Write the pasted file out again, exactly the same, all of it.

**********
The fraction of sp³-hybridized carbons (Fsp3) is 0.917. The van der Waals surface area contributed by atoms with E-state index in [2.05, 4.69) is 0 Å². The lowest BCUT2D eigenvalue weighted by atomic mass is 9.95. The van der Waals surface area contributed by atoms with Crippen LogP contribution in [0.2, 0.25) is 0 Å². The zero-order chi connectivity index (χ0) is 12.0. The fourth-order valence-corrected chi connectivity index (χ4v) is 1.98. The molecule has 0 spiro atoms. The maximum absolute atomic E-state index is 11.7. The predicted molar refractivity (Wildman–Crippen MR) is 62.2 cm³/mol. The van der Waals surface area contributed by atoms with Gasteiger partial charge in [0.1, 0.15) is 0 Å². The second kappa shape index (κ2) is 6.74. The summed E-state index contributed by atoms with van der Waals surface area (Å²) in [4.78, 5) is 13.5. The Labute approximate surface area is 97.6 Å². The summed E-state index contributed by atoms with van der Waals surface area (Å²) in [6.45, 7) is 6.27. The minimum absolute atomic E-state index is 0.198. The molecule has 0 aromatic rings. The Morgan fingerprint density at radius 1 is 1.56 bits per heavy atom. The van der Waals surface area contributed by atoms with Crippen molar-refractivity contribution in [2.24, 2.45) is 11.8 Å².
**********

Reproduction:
The fraction of sp³-hybridized carbons (Fsp3) is 0.917. The van der Waals surface area contributed by atoms with E-state index in [2.05, 4.69) is 0 Å². The lowest BCUT2D eigenvalue weighted by atomic mass is 9.95. The van der Waals surface area contributed by atoms with Crippen LogP contribution in [0.2, 0.25) is 0 Å². The zero-order chi connectivity index (χ0) is 12.0. The fourth-order valence-corrected chi connectivity index (χ4v) is 1.98. The molecule has 0 spiro atoms. The maximum absolute atomic E-state index is 11.7. The predicted molar refractivity (Wildman–Crippen MR) is 62.2 cm³/mol. The van der Waals surface area contributed by atoms with Gasteiger partial charge in [0.1, 0.15) is 0 Å². The second kappa shape index (κ2) is 6.74. The summed E-state index contributed by atoms with van der Waals surface area (Å²) in [4.78, 5) is 13.5. The Labute approximate surface area is 97.6 Å². The summed E-state index contributed by atoms with van der Waals surface area (Å²) in [6.45, 7) is 6.27. The minimum absolute atomic E-state index is 0.198. The molecule has 0 aromatic rings. The Morgan fingerprint density at radius 1 is 1.56 bits per heavy atom. The van der Waals surface area contributed by atoms with Crippen molar-refractivity contribution in [2.24, 2.45) is 11.8 Å².